Two of our more forward thinking City Councilors, Sal LaMattina and Bill Linehan, recently proposed the idea of reviving ferry service between the various Boston waterfront neighborhoods, the North End, the Seaport, East Boston, South Boston and Charlestown.
I think this is a terrific plan and I hope it comes to fruition.
Those of us who live in the city experience the daily nightmare of trying to get around our city and going from neighborhood to neighborhood. Traffic in Boston is horrific and is getting worse. If you look at the Financial District and Downtown Crossing, you see a forest of construction cranes. Suddenly everyone wants to live and work in Boston. The problem is, all these people have cars and our old meandering, Colonial streets were not designed for this influx of automobiles.
Traffic patterns and stop lights in downtown Boston are designed to move commuters and tourists through Boston, in and out of the downtown area, but in doing that they are impeding intra-city travel. Last week, I went to a dinner meeting in the Seaport district at the old fish pier conference center. I had to drive because I needed my car for another stop. It took fifty minutes to get from Lewis Street in the North End to the fish pier. If we had a ferry I could have made the trip in ten minutes. This is wrong and the city planners at the Boston Redevelopment Authority have to step back and consider how to move people through and within the city before approving the mega-projects they have planned for downtown.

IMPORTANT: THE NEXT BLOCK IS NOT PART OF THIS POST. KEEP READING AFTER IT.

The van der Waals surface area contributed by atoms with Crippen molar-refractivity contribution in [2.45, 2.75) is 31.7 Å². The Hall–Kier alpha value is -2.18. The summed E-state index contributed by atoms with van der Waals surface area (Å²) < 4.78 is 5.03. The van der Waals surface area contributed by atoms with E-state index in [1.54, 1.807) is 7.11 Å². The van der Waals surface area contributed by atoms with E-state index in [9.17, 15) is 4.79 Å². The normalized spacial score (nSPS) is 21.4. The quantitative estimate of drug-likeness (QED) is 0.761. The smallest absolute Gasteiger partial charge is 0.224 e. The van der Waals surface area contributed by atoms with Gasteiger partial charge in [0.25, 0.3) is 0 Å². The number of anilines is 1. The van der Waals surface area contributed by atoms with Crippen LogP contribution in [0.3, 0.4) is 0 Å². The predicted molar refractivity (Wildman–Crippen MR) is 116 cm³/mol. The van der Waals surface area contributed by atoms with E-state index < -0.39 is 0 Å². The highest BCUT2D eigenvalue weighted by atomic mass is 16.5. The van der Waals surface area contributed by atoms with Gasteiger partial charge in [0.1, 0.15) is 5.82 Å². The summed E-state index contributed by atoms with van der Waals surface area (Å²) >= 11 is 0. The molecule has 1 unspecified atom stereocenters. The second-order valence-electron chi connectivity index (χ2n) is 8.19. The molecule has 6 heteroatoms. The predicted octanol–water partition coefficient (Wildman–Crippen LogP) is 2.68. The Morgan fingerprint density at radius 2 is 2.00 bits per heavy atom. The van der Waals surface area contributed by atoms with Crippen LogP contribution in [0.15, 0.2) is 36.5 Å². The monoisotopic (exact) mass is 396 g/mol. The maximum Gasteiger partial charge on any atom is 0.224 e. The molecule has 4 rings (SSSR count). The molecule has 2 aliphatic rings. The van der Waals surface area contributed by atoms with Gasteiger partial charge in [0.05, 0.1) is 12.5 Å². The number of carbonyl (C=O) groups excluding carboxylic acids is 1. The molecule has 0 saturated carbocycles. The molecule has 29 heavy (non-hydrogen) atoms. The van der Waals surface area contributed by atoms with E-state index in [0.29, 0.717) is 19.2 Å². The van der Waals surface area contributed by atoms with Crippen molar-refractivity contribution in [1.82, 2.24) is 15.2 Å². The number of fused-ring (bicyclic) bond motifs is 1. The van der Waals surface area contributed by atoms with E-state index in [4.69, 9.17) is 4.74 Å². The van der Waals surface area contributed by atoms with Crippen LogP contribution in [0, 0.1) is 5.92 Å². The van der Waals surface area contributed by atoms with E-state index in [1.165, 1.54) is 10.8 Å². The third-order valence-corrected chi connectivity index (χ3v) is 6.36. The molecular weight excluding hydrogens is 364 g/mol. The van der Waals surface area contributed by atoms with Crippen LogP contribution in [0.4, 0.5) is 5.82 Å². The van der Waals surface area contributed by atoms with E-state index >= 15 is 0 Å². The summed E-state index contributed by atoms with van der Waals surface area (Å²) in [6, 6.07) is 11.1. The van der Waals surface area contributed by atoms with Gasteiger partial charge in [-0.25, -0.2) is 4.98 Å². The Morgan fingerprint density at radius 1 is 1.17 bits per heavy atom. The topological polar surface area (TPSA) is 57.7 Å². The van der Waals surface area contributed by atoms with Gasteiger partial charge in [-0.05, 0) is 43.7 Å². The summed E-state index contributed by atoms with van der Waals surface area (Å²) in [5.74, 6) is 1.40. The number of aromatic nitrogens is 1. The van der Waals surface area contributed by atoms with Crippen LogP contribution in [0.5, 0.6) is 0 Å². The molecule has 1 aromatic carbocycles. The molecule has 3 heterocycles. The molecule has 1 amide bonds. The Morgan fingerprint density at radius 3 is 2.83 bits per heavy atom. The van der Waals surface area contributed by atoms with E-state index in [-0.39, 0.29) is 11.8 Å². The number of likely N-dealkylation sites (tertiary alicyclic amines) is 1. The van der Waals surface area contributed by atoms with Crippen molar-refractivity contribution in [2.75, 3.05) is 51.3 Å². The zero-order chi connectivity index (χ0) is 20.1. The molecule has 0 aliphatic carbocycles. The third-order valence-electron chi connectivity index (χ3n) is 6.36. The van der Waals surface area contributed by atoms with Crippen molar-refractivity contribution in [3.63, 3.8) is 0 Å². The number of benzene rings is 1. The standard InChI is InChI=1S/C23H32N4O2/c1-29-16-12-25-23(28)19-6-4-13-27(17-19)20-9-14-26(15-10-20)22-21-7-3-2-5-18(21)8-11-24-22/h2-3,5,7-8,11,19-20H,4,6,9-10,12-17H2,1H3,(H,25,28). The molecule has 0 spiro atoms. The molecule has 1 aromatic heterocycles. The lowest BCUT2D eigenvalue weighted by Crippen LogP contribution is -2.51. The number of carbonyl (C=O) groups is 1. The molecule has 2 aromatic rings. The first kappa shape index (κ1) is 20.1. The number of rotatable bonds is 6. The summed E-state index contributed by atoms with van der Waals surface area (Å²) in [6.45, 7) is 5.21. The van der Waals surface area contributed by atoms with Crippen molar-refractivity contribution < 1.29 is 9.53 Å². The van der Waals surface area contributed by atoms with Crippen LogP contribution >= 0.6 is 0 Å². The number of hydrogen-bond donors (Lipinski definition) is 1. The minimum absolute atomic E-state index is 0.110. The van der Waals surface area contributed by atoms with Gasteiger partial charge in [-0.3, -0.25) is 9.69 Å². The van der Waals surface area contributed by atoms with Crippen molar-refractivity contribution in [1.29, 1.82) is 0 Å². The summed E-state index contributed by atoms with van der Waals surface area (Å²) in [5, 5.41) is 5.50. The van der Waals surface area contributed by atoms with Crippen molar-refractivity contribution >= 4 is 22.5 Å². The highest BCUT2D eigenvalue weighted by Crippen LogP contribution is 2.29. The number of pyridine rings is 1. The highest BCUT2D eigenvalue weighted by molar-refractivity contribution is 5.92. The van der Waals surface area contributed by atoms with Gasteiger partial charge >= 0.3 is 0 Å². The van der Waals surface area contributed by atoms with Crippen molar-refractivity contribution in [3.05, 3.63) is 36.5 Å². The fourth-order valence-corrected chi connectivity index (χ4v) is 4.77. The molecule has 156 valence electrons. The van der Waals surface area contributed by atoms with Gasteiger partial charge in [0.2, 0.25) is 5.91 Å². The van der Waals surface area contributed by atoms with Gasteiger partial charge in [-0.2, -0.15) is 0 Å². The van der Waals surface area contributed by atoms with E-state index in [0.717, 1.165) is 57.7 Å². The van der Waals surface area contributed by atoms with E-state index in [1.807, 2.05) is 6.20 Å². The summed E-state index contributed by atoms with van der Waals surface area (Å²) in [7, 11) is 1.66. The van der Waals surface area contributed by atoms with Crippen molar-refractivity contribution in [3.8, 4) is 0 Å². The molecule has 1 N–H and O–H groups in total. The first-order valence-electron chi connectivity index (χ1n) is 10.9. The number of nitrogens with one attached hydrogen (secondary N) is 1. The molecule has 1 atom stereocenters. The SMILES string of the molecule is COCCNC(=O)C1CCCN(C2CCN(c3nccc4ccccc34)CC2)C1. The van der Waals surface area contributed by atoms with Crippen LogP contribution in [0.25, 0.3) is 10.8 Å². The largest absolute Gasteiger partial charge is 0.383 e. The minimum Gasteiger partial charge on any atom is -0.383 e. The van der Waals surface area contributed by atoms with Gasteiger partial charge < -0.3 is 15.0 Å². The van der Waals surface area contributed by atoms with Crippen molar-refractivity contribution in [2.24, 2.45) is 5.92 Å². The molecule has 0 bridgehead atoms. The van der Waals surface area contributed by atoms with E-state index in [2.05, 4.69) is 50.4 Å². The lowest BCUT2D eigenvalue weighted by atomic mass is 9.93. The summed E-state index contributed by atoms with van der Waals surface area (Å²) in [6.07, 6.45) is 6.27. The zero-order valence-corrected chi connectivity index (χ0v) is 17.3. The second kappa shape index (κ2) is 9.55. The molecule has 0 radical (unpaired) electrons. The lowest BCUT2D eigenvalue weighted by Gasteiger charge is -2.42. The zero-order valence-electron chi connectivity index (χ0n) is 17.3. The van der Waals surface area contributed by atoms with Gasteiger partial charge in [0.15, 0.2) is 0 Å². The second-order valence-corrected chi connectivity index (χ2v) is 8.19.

Years ago, we had many more choices for intra-city travel. We had a wonderful system of trolley cars that was abandoned in favor of busses which are causing many of our traffic problems. My grandfather never drove a car but he could take the trolley from his tavern on Lewis Street to his home in Medford, all for 10 cents.
We also had ferries and the post cards I’m sharing illustrate the old North End/East Boston ferry. This ferry brought passengers and automobiles from the ferry terminal on Atlantic Ave. about where the Pilot House is to the ferry terminal on Lewis St. in East Boston. I remember the cars lined up on Atlantic Ave. waiting to get on. I think the fare was 5 cents for a passenger and 25 cents for a car and on July 4th it was free.
In the mid Fifties, the old ferry terminal was closed and boarded up. Of course, we street kids knew how to sneak inside and explore the old building which was a great adventure. Last week, I was reminiscing with Paul Passacantilli about how we used to jig for eels and herring from the dilapidated ferry pier. Living on the waterfront was great fun.
Boston has one of the most beautiful harbors of any major city in the country. Having a robust ferry service between the many city neighborhoods which border the harbor will help relieve traffic and improve the quality of life for those of us who actually live in the city. Congratulations to Sal and Bill for getting this dialog started.
Nicholas Dello Russo is a lifelong North Ender and columnist. Often using vintage photographs, Nick tells the stories of growing up in the North End along with its culture and traditions. It was a time when the apartments were so small that residents were always on the streets enjoying “Life on the Corner.” Read more of Nick’s columns.